A New Year for Asian Philanthropy to Make an Impact

Happy Lunar New Year!  The start of any new year is an auspicious time to reflect on the past and make plans for the future. It is my pleasure, as a Guest Contributing Editor to the Asian Philanthropy Forum, to kick-off this year with a blog series, “Exploring the impact of Asian philanthropy.”

The Rise of Philanthropy in Asia.  This blog series explores emerging developments in efforts to measure the impact of Asian philanthropy, especially in China. In 2007, The Chronicle of Philanthropy’s cover story was “Philanthropy’s New Frontier” and featured the ultra-wealthy Li Ka Shing from Hong Kong. The feature story’s backdrop was the economic rise of Asia and consequently the boom of wealthy individuals and their forays into philanthropy. Philanthropists in Asia, as well as those based in the West, are investing in social programs and organizations to tackle societal problems and create new systems for sustainability and resilience. But what have these efforts produced?  And what are the legal, economic, and social trends motivating or hindering efforts to evaluate the impact of Asian philanthropy?

Featured Perspectives. I am especially honored to introduce invited bloggers who have daringly agreed to tackle these questions from their vantage points. Ms. Lijun He, from Indiana University’s School of Philanthropy, focuses on recent calls for greater transparency in China’s philanthropic sector. Professor Karla Simon reviews current publications and recommendations for constructively engaging governments, businesses, and families in philanthropy. Reporting from Hong Kong, Mr. Edwin Lee of the Hong Kong Council of Social Service’s WiseGiving unit profiles “middle class donors” and how they pursue impact. A former Packard Foundation colleague of mine, Ms. Sono Aibe, reflects on sustaining impact based on her years of experience as a grant-maker as well as a grant-seeker. Ms. Wenjie Tang describes an actual evaluation project sponsored by the Committee of 100, a high-profile network of prominent Chinese-American luminaries. Finally, Ms. Dien Yuen predicts several upcoming themes that will affect the course of philanthropy in China.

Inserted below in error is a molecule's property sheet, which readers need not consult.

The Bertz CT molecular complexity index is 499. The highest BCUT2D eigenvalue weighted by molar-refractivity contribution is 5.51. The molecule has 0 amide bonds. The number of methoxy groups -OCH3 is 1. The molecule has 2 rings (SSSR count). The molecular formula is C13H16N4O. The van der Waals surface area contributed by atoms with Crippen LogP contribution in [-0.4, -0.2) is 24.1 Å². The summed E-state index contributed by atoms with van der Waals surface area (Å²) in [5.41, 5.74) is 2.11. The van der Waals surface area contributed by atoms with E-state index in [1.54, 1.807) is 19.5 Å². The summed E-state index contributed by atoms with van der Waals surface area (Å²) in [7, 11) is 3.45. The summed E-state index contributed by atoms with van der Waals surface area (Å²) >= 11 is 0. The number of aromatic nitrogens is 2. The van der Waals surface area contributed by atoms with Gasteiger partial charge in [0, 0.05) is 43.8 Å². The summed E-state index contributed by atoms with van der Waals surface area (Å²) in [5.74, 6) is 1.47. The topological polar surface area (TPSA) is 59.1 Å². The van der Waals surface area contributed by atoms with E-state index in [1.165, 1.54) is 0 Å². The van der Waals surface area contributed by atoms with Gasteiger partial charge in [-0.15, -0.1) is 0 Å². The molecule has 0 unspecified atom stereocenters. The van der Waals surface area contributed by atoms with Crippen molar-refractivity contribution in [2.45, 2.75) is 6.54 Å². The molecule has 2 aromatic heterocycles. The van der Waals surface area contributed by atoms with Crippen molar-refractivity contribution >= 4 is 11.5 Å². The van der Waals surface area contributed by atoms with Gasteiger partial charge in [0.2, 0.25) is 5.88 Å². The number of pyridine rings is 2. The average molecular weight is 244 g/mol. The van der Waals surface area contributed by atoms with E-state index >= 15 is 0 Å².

Be A Part of the Dialogue.  As each blog post by our invited experts is published, we invite you to comment, raise questions, or provide a provocative perspective of your own. Asian Philanthropy Forum is dedicated to sharing best practices and leveraging knowledge to advance philanthropy in Asia. Over the next few weeks, you’ll be able to read and comment on these and other leading thinkers’ perspectives on the impact of Asian philanthropy.

Posts in this series:

Opening the Window to Philanthropy to China Starts with Transparency, Lijun He

New Trends in Philanthropy in China, Karla Simon

Rise of the Middle Class Donor in Hong Kong, Edwin Lee

Lessons Learned in Philanthropic Impact Investment, Sono Aibe

Evaluation of the Committee of 100 Teaching Scholar Program 2012, Wenjie Tang

The Next Wave of Philanthropy in China, Dien Yuen

About the Author

Kuo-0612bVictor Kuo, Ph.D., is a researcher, evaluator, and educator who has spent a decade helping philanthropic foundations measure their social impact. He has managed and advised on evaluation projects addressing school reform in the US and energy policy change in China and India. Previously, he served as an Evaluation Officer at the Bill & Melinda Gates Foundation and held a similar role helping to design and implement the evaluation function at the David & Lucile Packard Foundation. Currently, he is a Senior Consultant at FSG Social Impact Advisors, an international nonprofit consulting firm.